Sega has also pointed out their plans for RingEdge/RingWide in plans for arcades through 2010 and beyond. Talk of connectivity through ALL.NET is solely for arcades, which still lack many online titles. With Sega’s upcoming Sega Card Gen MLB game, it features online connectivity, the first game to do so by Sega in quite a while in US arcades. Hardware for Sega Card Gen hasn’t been confirmed yet but it fits into the RingEdge/RingWide plan and this is very exclusive to arcades.

I know that won’t stop fans from hoping for a new Sega console but at the moment, and I’m not trying to rain on anyone’s parade but there is an uptick of misinformation being put out there on the internet (which isn’t unusual in and of itself) regarding this hardware. I have talked directly with several reps at Sega about the rumors and they have stated very directly that these are simply arcade boards. I know that there are bloggers out there claiming to talk to Sega reps who supposedly “confirm” that Ringedge will be a console but if that is the case then it’s the first time a game company has decided to reveal a multi-billion dollar investment of their business to anonymous people who run random Sega fan blogs. I highly doubt that such would be their strategy in a business that is as competitive and risky as the console hardware realm, which is being dominated by the Nintendo Wii.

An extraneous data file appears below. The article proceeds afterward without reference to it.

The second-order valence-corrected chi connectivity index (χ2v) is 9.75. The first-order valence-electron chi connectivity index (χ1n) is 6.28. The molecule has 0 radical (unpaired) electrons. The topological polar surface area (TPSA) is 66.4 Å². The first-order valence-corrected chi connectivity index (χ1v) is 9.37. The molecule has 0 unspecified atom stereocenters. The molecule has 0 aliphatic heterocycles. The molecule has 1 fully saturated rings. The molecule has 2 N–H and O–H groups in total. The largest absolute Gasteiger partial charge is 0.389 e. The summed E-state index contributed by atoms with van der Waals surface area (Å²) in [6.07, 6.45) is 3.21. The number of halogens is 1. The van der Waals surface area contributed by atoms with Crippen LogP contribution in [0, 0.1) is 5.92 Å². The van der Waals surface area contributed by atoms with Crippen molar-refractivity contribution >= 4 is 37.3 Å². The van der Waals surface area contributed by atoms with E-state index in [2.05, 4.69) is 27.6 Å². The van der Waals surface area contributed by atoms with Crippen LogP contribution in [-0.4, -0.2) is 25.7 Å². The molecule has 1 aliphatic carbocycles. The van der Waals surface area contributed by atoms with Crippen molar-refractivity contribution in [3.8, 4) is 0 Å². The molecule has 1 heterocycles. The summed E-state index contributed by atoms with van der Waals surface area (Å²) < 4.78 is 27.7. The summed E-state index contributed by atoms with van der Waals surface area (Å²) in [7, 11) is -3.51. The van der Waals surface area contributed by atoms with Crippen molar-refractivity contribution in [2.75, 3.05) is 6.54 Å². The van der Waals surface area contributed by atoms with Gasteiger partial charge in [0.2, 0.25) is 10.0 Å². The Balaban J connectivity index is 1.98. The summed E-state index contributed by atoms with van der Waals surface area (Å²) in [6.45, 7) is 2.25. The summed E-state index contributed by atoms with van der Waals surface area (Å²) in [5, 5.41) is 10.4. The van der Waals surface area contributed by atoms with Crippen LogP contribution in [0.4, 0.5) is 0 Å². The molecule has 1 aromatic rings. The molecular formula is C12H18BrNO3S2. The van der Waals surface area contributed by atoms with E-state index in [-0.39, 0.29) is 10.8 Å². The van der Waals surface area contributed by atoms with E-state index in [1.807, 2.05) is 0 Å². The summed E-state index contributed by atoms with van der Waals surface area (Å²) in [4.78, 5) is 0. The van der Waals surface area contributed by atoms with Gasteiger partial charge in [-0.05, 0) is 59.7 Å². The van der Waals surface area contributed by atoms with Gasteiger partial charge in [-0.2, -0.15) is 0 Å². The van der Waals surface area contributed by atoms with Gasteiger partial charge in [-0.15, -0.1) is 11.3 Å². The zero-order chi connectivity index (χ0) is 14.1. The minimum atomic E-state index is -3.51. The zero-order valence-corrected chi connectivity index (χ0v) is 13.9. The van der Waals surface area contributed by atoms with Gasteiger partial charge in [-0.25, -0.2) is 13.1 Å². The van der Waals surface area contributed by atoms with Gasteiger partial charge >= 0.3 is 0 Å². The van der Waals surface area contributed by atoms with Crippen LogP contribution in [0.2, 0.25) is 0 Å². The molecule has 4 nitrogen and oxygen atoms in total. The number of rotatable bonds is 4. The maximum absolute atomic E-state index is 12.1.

There are several games already available in arcades using the hardware spoken of here, as you can see below.

Current games using the hardware in arcades, some of which are already available in different areas of the world:

RingEdge

Border Break; Shining Force Cross; Project Diva Arcade; Let’s Go Island

Ringwide

Sega Racing Classic; Tetris: The Grandmaster 4; Melty Blood Actress Again Current Code; possibly Tetris Giant.

[Ringedge document via AM-Net] [Discuss on the Forum]